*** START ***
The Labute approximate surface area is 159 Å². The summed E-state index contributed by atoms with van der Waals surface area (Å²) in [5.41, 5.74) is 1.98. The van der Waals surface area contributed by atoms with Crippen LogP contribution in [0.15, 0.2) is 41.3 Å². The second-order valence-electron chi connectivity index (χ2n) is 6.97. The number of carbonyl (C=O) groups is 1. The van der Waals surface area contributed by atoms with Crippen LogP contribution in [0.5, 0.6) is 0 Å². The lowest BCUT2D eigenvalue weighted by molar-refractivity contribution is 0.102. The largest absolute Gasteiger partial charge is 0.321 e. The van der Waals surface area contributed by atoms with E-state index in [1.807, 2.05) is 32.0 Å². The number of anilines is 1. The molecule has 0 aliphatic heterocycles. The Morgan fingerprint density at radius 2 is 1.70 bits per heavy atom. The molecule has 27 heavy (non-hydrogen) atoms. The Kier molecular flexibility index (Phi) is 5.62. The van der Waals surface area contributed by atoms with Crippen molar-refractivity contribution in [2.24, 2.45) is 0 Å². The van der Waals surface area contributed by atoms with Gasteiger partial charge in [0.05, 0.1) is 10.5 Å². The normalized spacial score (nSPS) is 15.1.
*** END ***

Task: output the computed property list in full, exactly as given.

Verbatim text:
The Labute approximate surface area is 159 Å². The summed E-state index contributed by atoms with van der Waals surface area (Å²) in [5.41, 5.74) is 1.98. The van der Waals surface area contributed by atoms with Crippen LogP contribution in [0.15, 0.2) is 41.3 Å². The second-order valence-electron chi connectivity index (χ2n) is 6.97. The number of carbonyl (C=O) groups is 1. The van der Waals surface area contributed by atoms with Crippen LogP contribution in [0.5, 0.6) is 0 Å². The lowest BCUT2D eigenvalue weighted by molar-refractivity contribution is 0.102. The largest absolute Gasteiger partial charge is 0.321 e. The van der Waals surface area contributed by atoms with E-state index in [1.807, 2.05) is 32.0 Å². The number of anilines is 1. The molecule has 0 aliphatic heterocycles. The Morgan fingerprint density at radius 2 is 1.70 bits per heavy atom. The molecule has 27 heavy (non-hydrogen) atoms. The Kier molecular flexibility index (Phi) is 5.62. The van der Waals surface area contributed by atoms with Crippen molar-refractivity contribution in [2.24, 2.45) is 0 Å². The van der Waals surface area contributed by atoms with Gasteiger partial charge in [0.05, 0.1) is 10.5 Å². The normalized spacial score (nSPS) is 15.1.